Toronto-based Vital Biosciences has revealed its desktop blood-testing solution this week. It joins the wave of startups developing solutions to make diagnostics more accessible in the wake of the high-profile collapse in 2018 of Silicon Valley’s Theranos, which claimed to be developing superficially similar blood-testing technology.
According to Vital, it has raised $48 million in funding to date with backing from a number of notable leaders in tech, such as OpenAI CEO Sam Altman and Salesforce CEO Marc Benioff. Vital is also backed by former Stripe head of issuing Lachy Groom, Northpond Ventures, Labcorp, Inovia Capital, and Route 66 Ventures, among others.
Vital is currently in late-stage development and will use the capital to support verification and validation activities as well as initiating clinical studies.
Vital offers a desktop-sized device that it says will be able to quickly process over 50 lab-grade results in primary care sites such as clinics, pharmacies, in-home care locations, and others.
Vital’s tests require more than a pinprick quantity of blood. A drop of blood—the amount from a typical finger prick—is roughly 35 microlitres, while Vital says its tests require 600 microlitres, or 0.6 mL.
According to Vital, it uses advancements in microfluidics, computer vision, biochemistry, and robotics to run three modalities of lab tests in parallel: hematology, clinical chemistry, and immunoassays.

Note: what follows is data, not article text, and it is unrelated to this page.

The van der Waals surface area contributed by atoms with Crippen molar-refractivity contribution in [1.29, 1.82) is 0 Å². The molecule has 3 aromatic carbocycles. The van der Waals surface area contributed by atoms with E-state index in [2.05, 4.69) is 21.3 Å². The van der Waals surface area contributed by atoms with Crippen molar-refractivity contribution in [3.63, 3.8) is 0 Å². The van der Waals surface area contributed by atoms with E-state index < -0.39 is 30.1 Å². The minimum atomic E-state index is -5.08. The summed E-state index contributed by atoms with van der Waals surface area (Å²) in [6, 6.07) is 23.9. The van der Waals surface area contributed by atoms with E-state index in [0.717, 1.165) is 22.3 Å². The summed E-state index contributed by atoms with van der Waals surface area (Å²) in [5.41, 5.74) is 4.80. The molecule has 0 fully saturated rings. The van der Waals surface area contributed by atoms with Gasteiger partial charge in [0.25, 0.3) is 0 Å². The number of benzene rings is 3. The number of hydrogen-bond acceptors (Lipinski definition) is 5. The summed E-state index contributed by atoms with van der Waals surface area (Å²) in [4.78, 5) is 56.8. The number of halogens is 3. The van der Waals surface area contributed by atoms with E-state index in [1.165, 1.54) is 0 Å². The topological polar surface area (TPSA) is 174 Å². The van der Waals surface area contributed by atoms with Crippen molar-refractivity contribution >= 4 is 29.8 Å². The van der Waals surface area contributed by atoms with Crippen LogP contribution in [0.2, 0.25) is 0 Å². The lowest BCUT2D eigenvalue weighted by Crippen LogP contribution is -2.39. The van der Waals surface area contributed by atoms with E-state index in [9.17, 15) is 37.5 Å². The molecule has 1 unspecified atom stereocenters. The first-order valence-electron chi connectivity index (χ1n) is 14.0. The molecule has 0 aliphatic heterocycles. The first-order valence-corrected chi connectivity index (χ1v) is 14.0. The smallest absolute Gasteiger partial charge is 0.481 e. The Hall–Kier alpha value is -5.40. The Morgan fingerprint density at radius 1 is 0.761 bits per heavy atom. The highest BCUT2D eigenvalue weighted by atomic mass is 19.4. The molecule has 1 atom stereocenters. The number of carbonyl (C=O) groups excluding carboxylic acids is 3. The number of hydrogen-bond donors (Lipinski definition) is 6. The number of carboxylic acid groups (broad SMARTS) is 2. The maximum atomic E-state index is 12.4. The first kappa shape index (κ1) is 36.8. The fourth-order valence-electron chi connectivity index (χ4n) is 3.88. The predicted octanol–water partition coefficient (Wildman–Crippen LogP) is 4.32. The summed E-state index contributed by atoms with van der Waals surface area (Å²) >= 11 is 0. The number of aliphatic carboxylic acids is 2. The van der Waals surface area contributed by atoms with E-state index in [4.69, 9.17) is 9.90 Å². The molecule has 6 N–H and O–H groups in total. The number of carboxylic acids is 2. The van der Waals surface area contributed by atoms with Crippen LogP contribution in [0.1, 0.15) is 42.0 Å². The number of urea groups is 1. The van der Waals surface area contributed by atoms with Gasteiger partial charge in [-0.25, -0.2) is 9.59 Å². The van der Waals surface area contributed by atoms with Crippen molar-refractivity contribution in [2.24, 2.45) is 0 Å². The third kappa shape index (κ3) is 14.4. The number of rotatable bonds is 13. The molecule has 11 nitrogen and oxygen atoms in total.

Theranos claimed it could make blood testing less invasive and more accessible by only requiring a single drop of blood from a pinprick to conduct hundreds of lab-grade tests, also using a relatively small device. Its founder, Elizabeth Holmes, was later convicted of fraud and conspiracy, and is currently serving an 11-year sentence.
Since the fall of Theranos, there has been a wave of other companies emerging in Canada to deliver something similar to what the infamous Silicon Valley startup promised.
In Sudbury, there is Verv, which secured $3.8 million CAD in seed funding last year to develop its at-home blood testing kit called Vi.
There are also startups outside of Canada that have commercialized their blood-testing kits, including Switzerland’s Bloom Diagnostics and 1Drop Diagnostics.
Vital is currently in late-stage development. The startup said the funding will be used to support further work on its solution as well as verification and validation activities, and initiating clinical studies.
Vital also said it is exploring relationships with industry, academia, and the laboratory medicine community for further performance evaluations and feedback.
Featured image courtesy of Vital Bio.
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